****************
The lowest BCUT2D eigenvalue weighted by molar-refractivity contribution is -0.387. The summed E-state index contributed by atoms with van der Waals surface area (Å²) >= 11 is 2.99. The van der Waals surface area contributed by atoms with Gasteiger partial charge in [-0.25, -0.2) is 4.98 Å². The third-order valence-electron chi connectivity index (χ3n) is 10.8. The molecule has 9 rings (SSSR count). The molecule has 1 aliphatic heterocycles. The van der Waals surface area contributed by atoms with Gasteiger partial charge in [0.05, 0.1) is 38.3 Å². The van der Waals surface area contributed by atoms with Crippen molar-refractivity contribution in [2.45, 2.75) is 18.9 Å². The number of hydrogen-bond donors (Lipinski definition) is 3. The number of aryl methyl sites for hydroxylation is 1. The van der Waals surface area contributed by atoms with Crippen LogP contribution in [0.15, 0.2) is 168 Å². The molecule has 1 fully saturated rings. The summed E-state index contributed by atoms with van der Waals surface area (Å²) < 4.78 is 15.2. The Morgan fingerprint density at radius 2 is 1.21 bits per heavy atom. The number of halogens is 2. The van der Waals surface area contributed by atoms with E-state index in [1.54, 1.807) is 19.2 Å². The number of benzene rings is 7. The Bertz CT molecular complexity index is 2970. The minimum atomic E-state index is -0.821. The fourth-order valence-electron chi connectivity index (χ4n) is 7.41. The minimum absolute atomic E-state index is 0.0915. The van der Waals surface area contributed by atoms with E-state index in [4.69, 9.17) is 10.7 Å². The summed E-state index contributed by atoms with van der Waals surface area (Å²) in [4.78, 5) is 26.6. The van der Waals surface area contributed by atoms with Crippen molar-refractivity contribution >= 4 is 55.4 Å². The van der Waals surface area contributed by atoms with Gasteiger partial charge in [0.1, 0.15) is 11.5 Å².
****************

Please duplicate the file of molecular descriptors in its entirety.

The lowest BCUT2D eigenvalue weighted by molar-refractivity contribution is -0.387. The summed E-state index contributed by atoms with van der Waals surface area (Å²) >= 11 is 2.99. The van der Waals surface area contributed by atoms with Gasteiger partial charge in [-0.25, -0.2) is 4.98 Å². The third-order valence-electron chi connectivity index (χ3n) is 10.8. The molecule has 9 rings (SSSR count). The molecule has 1 aliphatic heterocycles. The van der Waals surface area contributed by atoms with Gasteiger partial charge in [0.05, 0.1) is 38.3 Å². The van der Waals surface area contributed by atoms with Crippen molar-refractivity contribution in [2.45, 2.75) is 18.9 Å². The number of hydrogen-bond donors (Lipinski definition) is 3. The number of aryl methyl sites for hydroxylation is 1. The van der Waals surface area contributed by atoms with Crippen LogP contribution in [0.15, 0.2) is 168 Å². The molecule has 1 fully saturated rings. The summed E-state index contributed by atoms with van der Waals surface area (Å²) < 4.78 is 15.2. The Morgan fingerprint density at radius 2 is 1.21 bits per heavy atom. The number of halogens is 2. The van der Waals surface area contributed by atoms with E-state index in [1.54, 1.807) is 19.2 Å². The number of benzene rings is 7. The Bertz CT molecular complexity index is 2970. The minimum atomic E-state index is -0.821. The fourth-order valence-electron chi connectivity index (χ4n) is 7.41. The minimum absolute atomic E-state index is 0.0915. The van der Waals surface area contributed by atoms with E-state index in [4.69, 9.17) is 10.7 Å². The summed E-state index contributed by atoms with van der Waals surface area (Å²) in [4.78, 5) is 26.6. The van der Waals surface area contributed by atoms with Crippen molar-refractivity contribution >= 4 is 55.4 Å². The van der Waals surface area contributed by atoms with Gasteiger partial charge in [0.1, 0.15) is 11.5 Å².